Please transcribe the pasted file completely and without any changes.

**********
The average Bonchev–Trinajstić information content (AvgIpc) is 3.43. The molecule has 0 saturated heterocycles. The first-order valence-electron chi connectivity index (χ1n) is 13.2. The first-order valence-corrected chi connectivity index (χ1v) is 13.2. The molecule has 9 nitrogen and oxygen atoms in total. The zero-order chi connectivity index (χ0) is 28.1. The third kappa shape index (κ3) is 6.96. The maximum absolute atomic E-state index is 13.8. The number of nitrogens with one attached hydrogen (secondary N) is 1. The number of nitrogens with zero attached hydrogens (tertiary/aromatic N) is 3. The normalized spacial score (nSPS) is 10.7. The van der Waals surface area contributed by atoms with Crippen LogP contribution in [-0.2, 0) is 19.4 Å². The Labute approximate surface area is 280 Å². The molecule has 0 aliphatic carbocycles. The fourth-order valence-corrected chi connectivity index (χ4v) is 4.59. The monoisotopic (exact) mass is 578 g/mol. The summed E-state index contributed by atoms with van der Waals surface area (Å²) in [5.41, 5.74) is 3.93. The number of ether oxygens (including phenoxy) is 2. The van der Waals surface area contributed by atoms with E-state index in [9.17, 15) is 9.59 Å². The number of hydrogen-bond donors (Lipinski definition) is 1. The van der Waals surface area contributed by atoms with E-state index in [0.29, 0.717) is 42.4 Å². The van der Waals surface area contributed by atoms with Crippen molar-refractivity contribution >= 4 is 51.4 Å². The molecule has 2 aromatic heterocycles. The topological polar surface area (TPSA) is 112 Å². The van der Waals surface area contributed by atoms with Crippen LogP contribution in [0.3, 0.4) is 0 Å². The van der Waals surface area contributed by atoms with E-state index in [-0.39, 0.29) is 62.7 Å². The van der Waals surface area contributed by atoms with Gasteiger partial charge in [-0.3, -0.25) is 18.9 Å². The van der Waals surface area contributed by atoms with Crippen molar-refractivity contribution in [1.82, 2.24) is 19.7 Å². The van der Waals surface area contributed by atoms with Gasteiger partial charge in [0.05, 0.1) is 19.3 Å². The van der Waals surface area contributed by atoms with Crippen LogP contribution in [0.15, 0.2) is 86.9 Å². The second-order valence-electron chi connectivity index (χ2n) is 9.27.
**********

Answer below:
The average Bonchev–Trinajstić information content (AvgIpc) is 3.43. The molecule has 0 saturated heterocycles. The first-order valence-electron chi connectivity index (χ1n) is 13.2. The first-order valence-corrected chi connectivity index (χ1v) is 13.2. The molecule has 9 nitrogen and oxygen atoms in total. The zero-order chi connectivity index (χ0) is 28.1. The third kappa shape index (κ3) is 6.96. The maximum absolute atomic E-state index is 13.8. The number of nitrogens with one attached hydrogen (secondary N) is 1. The number of nitrogens with zero attached hydrogens (tertiary/aromatic N) is 3. The normalized spacial score (nSPS) is 10.7. The van der Waals surface area contributed by atoms with Crippen LogP contribution in [-0.2, 0) is 19.4 Å². The Labute approximate surface area is 280 Å². The molecule has 0 aliphatic carbocycles. The fourth-order valence-corrected chi connectivity index (χ4v) is 4.59. The monoisotopic (exact) mass is 578 g/mol. The summed E-state index contributed by atoms with van der Waals surface area (Å²) in [5.41, 5.74) is 3.93. The number of ether oxygens (including phenoxy) is 2. The van der Waals surface area contributed by atoms with E-state index in [9.17, 15) is 9.59 Å². The number of hydrogen-bond donors (Lipinski definition) is 1. The van der Waals surface area contributed by atoms with E-state index in [0.29, 0.717) is 42.4 Å². The van der Waals surface area contributed by atoms with Crippen molar-refractivity contribution >= 4 is 51.4 Å². The molecule has 2 aromatic heterocycles. The topological polar surface area (TPSA) is 112 Å². The van der Waals surface area contributed by atoms with Crippen LogP contribution in [0.3, 0.4) is 0 Å². The van der Waals surface area contributed by atoms with E-state index in [-0.39, 0.29) is 62.7 Å². The van der Waals surface area contributed by atoms with Gasteiger partial charge in [-0.3, -0.25) is 18.9 Å². The van der Waals surface area contributed by atoms with Crippen molar-refractivity contribution in [1.82, 2.24) is 19.7 Å². The van der Waals surface area contributed by atoms with Gasteiger partial charge in [0.05, 0.1) is 19.3 Å². The van der Waals surface area contributed by atoms with Crippen LogP contribution in [0.15, 0.2) is 86.9 Å². The second-order valence-electron chi connectivity index (χ2n) is 9.27.